Ola Idris (2022) — Hypervisibility and Invisibility of Black Women in Academia

Directors Statement

For my final assignment, I chose to create a documentary and accompanied photo series. The documentary is titled Hypervisibility and Invisibility of Black Women in Academia and the photo series is titled unseen. The reason I chose to do both because in this was the media themselves tell the story of visible “bodies”, invisible “experiences”.

It features five women that I have had the opportunity to learn alongside through my university journey. Three are my close friends and co-creatives, Joy Adeyemi, Belinda Afriyie-Ankrah, Safyya Cissé, and two are friends from community & the other two Black women in this class, Lily Abate and Kalkidan Naway.

Through my experience here, I started to recognize the university celebrated its diversity and yet quieted the experience of racialized minorities. In this program specifically, we study power and structures and world systems and often being the only Black woman in a room meant I had to constantly defend and re-affirm my humanity in something built to destroy it. This came from students, but also from teaching assistants and professors. This complex is present at all levels of the institution.

In this class we have discussed the way that oppression creates an intersected experience and amongst this is the feeling of having to put on a mask and the Academic institution is no different. We are present, but unable to be our full selves without fear of ‘not belonging’ or ‘failing’.

This is the experience that Black people in predominantly white spaces sit in; being seen and unheard, hyper visible and yet invisible. Our “bodies”, the physical space they take up or the worth that can be extracted are visible, in fact hyper visible and yet our experiences and what makes our livelihood is made invisible. If our ideas are given the stage, we are meant to speak only of from the lens of our collective “race” or “gender”.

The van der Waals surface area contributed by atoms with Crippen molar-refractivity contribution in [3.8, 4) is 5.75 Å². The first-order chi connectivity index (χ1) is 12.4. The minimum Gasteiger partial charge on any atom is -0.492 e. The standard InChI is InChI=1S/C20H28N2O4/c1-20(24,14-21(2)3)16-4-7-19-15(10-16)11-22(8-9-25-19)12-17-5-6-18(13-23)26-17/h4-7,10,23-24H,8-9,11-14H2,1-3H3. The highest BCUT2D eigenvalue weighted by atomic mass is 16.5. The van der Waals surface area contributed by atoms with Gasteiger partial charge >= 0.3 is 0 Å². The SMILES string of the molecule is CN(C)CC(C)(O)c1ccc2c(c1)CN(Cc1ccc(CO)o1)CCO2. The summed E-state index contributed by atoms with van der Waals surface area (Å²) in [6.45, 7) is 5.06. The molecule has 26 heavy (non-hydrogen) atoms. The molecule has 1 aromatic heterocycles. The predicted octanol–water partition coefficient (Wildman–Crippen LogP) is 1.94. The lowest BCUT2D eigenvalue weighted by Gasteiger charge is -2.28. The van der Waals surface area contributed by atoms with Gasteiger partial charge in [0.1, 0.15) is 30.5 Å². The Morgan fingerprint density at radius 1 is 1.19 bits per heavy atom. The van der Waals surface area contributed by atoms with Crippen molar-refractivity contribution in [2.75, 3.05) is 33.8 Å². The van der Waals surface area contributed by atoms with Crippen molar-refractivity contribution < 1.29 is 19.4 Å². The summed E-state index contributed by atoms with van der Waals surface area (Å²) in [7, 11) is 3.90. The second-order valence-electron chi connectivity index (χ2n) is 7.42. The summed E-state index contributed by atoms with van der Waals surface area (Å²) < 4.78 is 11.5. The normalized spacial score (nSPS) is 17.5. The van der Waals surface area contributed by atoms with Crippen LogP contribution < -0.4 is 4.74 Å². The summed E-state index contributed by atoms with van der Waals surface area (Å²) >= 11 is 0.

There are many, many theorists that have wrote on this, or some part of it extensively: Franz Fanon, bell hooks, Audre Lorde, Sara Ahmed, Debra Thompson, Kimberlé Crenshaw and so many others but this assignment transformed from a space of theory to experience for me. It became about creating a love letter to Black women that walk the halls of every institution, who feel alone and masked, whose brilliance goes unnoticed many times. 

I want to take a second to thank the women who participated in this project, out of their own time and I want to especially thank Joy Adeyemi. Being my roommate, she had to hear about this project many nights as I thought it through and being a brilliant photographer donated her time and expertise to support with the photo series. I also want to thank you, Dr. Cattapan for creating assignments like these that may allow us to go beyond quoting theory and cranking out words, and into learning about our experiences.